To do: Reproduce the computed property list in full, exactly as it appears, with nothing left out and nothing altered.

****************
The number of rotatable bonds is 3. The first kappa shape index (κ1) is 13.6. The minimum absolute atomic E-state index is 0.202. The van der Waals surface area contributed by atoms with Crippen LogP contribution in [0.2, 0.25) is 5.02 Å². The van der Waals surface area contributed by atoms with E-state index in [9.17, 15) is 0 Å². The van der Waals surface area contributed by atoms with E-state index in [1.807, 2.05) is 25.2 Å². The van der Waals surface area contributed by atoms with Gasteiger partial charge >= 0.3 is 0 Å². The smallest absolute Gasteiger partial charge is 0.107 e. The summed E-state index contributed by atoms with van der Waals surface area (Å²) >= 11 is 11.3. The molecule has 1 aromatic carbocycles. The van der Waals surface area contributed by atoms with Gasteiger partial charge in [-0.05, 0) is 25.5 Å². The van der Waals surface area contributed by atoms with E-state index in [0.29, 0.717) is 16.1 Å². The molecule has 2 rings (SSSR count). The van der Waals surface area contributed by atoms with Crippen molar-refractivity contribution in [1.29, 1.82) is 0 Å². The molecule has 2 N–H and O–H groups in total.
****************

The number of rotatable bonds is 3. The first kappa shape index (κ1) is 13.6. The minimum absolute atomic E-state index is 0.202. The van der Waals surface area contributed by atoms with Crippen LogP contribution in [0.2, 0.25) is 5.02 Å². The van der Waals surface area contributed by atoms with E-state index in [9.17, 15) is 0 Å². The van der Waals surface area contributed by atoms with E-state index in [1.807, 2.05) is 25.2 Å². The van der Waals surface area contributed by atoms with Gasteiger partial charge >= 0.3 is 0 Å². The smallest absolute Gasteiger partial charge is 0.107 e. The summed E-state index contributed by atoms with van der Waals surface area (Å²) >= 11 is 11.3. The molecule has 1 aromatic carbocycles. The van der Waals surface area contributed by atoms with Gasteiger partial charge in [-0.05, 0) is 25.5 Å². The van der Waals surface area contributed by atoms with E-state index in [0.29, 0.717) is 16.1 Å². The molecule has 2 rings (SSSR count). The van der Waals surface area contributed by atoms with Crippen molar-refractivity contribution in [1.29, 1.82) is 0 Å². The molecule has 2 N–H and O–H groups in total.